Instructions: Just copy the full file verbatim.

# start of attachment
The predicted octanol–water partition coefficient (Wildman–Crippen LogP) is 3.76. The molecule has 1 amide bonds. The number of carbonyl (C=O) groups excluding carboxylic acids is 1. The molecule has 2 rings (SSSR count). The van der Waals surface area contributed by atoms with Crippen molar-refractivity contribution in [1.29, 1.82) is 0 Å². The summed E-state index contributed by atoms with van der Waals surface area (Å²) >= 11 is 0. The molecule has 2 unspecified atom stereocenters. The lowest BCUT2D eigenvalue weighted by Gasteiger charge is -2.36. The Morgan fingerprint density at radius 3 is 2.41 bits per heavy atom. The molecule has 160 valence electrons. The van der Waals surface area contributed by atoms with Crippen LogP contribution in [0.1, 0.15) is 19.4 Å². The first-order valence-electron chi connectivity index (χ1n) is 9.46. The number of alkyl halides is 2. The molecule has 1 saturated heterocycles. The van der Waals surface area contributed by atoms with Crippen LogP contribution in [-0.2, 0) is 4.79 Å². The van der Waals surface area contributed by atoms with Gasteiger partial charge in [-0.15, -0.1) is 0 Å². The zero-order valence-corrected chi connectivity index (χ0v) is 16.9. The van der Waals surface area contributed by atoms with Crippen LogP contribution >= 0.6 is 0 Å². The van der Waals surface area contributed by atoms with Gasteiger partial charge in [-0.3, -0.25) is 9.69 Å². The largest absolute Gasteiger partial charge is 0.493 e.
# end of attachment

The predicted octanol–water partition coefficient (Wildman–Crippen LogP) is 3.76. The molecule has 1 amide bonds. The number of carbonyl (C=O) groups excluding carboxylic acids is 1. The molecule has 2 rings (SSSR count). The van der Waals surface area contributed by atoms with Crippen molar-refractivity contribution in [1.29, 1.82) is 0 Å². The summed E-state index contributed by atoms with van der Waals surface area (Å²) >= 11 is 0. The molecule has 2 unspecified atom stereocenters. The lowest BCUT2D eigenvalue weighted by Gasteiger charge is -2.36. The Morgan fingerprint density at radius 3 is 2.41 bits per heavy atom. The molecule has 160 valence electrons. The van der Waals surface area contributed by atoms with Crippen LogP contribution in [0.1, 0.15) is 19.4 Å². The first-order valence-electron chi connectivity index (χ1n) is 9.46. The number of alkyl halides is 2. The molecule has 1 saturated heterocycles. The van der Waals surface area contributed by atoms with Crippen LogP contribution in [-0.2, 0) is 4.79 Å². The van der Waals surface area contributed by atoms with Gasteiger partial charge in [-0.15, -0.1) is 0 Å². The zero-order valence-corrected chi connectivity index (χ0v) is 16.9. The van der Waals surface area contributed by atoms with Crippen LogP contribution >= 0.6 is 0 Å². The van der Waals surface area contributed by atoms with Gasteiger partial charge in [-0.3, -0.25) is 9.69 Å². The largest absolute Gasteiger partial charge is 0.493 e.